- TSQR: the R factor of X = QR
- Column l_1 norms: | X(:, i) |_1 for each column index i
These are all computed in one pass over the data. See the documentation in the file for more information. Here is an example command that does all three computatations:
dumbo start RunNMF.py -mat datamatrix -output proj.out -projsize 100 \ -libjar feathers.jar -reduce_schedule 40,1 -hadoop $HADOOP_INSTALL
The parameters are:
- datamatrix is the name of the matrix file in HDFS.
- projsize is the number of rows in G
- 40,1 means 40 reducers in the first pass and 1 reducer in the second pass
- $HADOOP_INSTALL is the location of Hadoop.
The main script for computing the extreme columns and the
coefficient matrix H is
Code for reproducing the plots in the paper are in the
Full small example
A small noisy r-separable matrix is available in
The matrix has 10,000 rows, 10 columns, and a separation rank of 4 (r = 4),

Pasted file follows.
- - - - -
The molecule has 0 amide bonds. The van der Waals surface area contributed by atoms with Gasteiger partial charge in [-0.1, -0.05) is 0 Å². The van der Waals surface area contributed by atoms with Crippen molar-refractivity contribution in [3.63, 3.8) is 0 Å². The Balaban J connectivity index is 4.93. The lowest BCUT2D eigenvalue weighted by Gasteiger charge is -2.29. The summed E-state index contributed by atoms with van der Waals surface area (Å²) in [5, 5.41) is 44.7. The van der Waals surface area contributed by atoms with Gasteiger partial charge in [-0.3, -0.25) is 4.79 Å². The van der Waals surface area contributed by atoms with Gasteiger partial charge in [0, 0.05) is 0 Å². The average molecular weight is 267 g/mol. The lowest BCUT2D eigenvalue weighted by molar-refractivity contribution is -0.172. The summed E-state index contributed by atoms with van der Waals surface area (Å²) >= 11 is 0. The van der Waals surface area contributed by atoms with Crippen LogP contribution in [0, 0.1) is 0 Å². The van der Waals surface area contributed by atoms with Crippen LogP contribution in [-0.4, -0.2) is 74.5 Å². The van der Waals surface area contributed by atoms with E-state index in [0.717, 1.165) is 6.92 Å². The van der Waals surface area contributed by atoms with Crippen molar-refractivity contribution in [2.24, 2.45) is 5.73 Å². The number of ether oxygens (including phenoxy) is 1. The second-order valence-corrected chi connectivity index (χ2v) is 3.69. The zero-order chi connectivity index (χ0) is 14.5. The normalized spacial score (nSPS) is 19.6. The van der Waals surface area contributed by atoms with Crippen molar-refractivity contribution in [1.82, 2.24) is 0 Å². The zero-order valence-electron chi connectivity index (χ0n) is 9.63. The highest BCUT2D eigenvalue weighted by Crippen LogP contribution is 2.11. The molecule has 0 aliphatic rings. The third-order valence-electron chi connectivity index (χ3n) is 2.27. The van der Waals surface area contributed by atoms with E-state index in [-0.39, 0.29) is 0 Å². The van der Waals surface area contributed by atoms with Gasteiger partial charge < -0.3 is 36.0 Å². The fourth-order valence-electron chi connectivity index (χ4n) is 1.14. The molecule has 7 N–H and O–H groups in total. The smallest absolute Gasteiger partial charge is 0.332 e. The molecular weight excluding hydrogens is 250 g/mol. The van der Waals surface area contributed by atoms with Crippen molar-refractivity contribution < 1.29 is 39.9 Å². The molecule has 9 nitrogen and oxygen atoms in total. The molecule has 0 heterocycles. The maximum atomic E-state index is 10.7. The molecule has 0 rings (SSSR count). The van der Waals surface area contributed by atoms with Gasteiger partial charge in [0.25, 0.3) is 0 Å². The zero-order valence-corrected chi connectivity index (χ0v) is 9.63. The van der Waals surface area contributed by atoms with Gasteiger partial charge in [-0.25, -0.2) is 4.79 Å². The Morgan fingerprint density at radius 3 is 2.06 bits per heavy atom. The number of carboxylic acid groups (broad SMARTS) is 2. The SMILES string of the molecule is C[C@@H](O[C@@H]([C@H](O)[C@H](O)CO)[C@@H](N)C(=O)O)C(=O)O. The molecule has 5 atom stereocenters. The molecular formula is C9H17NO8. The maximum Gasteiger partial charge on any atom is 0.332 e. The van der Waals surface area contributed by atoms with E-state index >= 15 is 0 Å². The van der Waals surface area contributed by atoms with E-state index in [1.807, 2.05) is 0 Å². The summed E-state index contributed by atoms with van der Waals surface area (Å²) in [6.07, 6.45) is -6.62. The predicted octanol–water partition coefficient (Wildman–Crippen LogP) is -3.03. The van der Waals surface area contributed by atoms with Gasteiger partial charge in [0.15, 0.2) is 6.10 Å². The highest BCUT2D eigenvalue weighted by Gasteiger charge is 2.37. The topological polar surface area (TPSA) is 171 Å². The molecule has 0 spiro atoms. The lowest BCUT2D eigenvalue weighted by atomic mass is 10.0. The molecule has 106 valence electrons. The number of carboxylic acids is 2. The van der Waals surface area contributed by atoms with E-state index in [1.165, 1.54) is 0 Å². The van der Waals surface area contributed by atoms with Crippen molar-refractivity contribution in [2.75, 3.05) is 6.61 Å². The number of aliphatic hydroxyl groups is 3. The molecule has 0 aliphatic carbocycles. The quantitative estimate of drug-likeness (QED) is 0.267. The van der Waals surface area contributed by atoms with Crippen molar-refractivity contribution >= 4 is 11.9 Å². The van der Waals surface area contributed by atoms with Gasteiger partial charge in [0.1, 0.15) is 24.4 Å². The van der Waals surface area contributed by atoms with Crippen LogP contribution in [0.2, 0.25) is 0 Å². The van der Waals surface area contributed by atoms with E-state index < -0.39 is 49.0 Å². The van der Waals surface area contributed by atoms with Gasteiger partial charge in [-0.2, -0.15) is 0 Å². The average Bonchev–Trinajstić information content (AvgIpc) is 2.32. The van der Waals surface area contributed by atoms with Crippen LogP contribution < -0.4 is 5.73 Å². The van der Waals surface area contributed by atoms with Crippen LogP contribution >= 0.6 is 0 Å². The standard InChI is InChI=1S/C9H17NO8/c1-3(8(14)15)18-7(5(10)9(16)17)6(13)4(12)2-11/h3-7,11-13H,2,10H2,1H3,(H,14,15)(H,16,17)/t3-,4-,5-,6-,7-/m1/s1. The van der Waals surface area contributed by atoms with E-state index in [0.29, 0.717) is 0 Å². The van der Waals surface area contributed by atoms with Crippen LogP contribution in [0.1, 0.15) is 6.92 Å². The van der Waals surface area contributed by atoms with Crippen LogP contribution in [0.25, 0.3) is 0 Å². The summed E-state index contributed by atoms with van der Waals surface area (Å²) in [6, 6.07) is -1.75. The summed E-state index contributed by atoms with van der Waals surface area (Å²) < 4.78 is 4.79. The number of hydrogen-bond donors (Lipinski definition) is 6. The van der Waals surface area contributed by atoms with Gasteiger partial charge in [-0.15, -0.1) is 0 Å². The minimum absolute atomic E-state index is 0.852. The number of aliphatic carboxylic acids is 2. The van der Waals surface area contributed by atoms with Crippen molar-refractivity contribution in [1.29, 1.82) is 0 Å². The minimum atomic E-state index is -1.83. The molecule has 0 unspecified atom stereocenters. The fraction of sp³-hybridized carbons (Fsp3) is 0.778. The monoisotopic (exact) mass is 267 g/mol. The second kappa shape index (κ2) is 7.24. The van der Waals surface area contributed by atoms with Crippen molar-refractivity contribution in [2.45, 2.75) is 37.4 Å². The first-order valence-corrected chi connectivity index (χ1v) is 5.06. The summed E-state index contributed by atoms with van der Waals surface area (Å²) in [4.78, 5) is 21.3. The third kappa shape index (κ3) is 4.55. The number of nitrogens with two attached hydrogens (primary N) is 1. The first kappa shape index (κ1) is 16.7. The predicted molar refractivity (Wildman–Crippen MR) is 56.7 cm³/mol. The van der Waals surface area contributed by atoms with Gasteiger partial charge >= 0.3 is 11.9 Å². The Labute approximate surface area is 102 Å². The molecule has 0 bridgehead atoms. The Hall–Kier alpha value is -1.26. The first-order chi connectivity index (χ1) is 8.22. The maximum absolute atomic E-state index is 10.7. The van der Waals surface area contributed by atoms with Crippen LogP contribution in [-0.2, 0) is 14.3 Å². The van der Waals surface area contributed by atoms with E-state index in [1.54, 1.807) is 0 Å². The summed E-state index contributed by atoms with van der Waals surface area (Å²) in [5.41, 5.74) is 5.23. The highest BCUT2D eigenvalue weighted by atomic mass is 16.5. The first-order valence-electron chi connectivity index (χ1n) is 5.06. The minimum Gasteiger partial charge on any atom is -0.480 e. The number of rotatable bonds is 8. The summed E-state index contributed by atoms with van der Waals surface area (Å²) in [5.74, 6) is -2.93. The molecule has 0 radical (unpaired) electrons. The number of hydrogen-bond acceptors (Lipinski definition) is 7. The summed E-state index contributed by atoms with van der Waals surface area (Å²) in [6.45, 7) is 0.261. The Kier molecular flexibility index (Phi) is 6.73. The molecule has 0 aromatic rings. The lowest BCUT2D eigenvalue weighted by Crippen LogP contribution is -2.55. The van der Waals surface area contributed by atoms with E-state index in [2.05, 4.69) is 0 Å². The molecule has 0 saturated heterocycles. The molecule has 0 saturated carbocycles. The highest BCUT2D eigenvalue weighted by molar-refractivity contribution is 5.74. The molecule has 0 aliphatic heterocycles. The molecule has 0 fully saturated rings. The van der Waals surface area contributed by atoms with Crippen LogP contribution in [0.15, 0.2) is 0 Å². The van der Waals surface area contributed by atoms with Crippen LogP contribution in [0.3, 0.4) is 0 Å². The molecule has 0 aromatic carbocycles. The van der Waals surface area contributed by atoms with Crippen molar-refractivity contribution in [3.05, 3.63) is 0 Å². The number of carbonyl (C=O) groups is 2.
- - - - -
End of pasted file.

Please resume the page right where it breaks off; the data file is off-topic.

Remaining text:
and was generated with
util_scripts/GenSyntheticSepSmall.py. The noise
level was 1e-3.
First, put the matrix in HDFS:
hadoop fs -put data/SmallNoisySep_10k_10_4.txt SmallNoisySep_10k_10_4.txt
Next, compute the Gaussian projection, R, and column norms:
dumbo start RunNMF.py -libjar feathers.jar -hadoop $HADOOP_INSTALL \ -projsize 12 -reduce_schedule 2,1 -mat SmallNoisySep_10k_10_4.txt -output small.out
Copy the data locally and look at the output.
dumbo cat small.out/GP -hadoop $HADOOP_INSTALL > small.out-proj.txt cat small.out-proj.txt dumbo cat small.out/QR -hadoop $HADOOP_INSTALL > small.out-qrr.txt cat small.out-qrr.txt dumbo cat small.out/colnorms -hadoop $HADOOP_INSTALL > small.out-colnorms.txt cat small.out-colnorms.txt
Compute NMF with different algorithms:
python NMFProcessAlgorithms.py small.out-qrr.txt small.out-colnorms.txt 'SPA' 4 python NMFProcessAlgorithms.py small.out-qrr.txt small.out-colnorms.txt 'xray' 4 python NMFProcessAlgorithms.py small.out-proj.txt small.out-colnorms.txt 'GP' 4
We see that the noise level for SPA is near 1e-3, as expected. Since X-ray is greedy, it may not get all of the columns with the target separation rank set to 4: